The key to happiness may not be as complex as it seems in fact, research shows that people can boost their mood in several small ways, such as striking up a conversation with their barista.

In a 2014 study published in "Social Psychological and Personality Science," researchers Gillian Sandstrom and Elizabeth Dunn of The University of British Columbia found that the simple act of buying a cup of coffee could be transformed into a highly positive experience.

Sandstrom and Dunn randomly assigned two groups different tasks in a trip to Starbucks. One was instructed to create a genuine connection with the barista via smiling, eye contact, and a brief conversation, and the other was told to be as efficient and impersonal as possible.

Those who took just a few extra seconds to make friendly small talk with the barista left the coffee shop feeling happier than the efficient customers.

"We found that when people were assigned to have a real social interaction with the barista, rather than getting in and out, they left feeling a greater sense of belonging," Dunn tells Business Insider. "Humans are designed to have social interaction. These interactions are incredibly important for our overall well-being, and even the smallest ones can make a difference."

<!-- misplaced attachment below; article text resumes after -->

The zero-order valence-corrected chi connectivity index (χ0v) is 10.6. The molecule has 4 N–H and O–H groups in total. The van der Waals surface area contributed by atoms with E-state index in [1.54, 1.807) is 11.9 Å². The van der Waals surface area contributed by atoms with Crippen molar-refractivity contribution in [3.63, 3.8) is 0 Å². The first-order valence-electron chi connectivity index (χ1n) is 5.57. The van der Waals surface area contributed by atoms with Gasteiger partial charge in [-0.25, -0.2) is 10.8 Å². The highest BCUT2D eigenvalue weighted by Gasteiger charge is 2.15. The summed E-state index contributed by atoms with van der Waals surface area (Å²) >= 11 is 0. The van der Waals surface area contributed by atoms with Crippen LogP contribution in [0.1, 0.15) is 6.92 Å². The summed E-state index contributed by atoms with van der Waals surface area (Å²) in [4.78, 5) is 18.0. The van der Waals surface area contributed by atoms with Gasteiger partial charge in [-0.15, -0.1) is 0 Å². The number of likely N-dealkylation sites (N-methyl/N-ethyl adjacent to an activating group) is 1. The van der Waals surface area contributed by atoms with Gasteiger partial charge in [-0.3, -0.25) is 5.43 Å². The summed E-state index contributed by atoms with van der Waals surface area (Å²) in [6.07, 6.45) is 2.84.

Starbucks is not the only place you can go to boost your happiness. As Sandstrom and Dunn write in the abstract of their report, "Every day we have opportunities to transform potentially impersonal, instrumental exchanges into genuine social interactions."

The next time you're at your local coffee joint, supermarket, or bookstore, consider taking an extra 30 seconds to strike up a conversation, no matter how reluctant you may feel. The literature suggests that these little changes add up.

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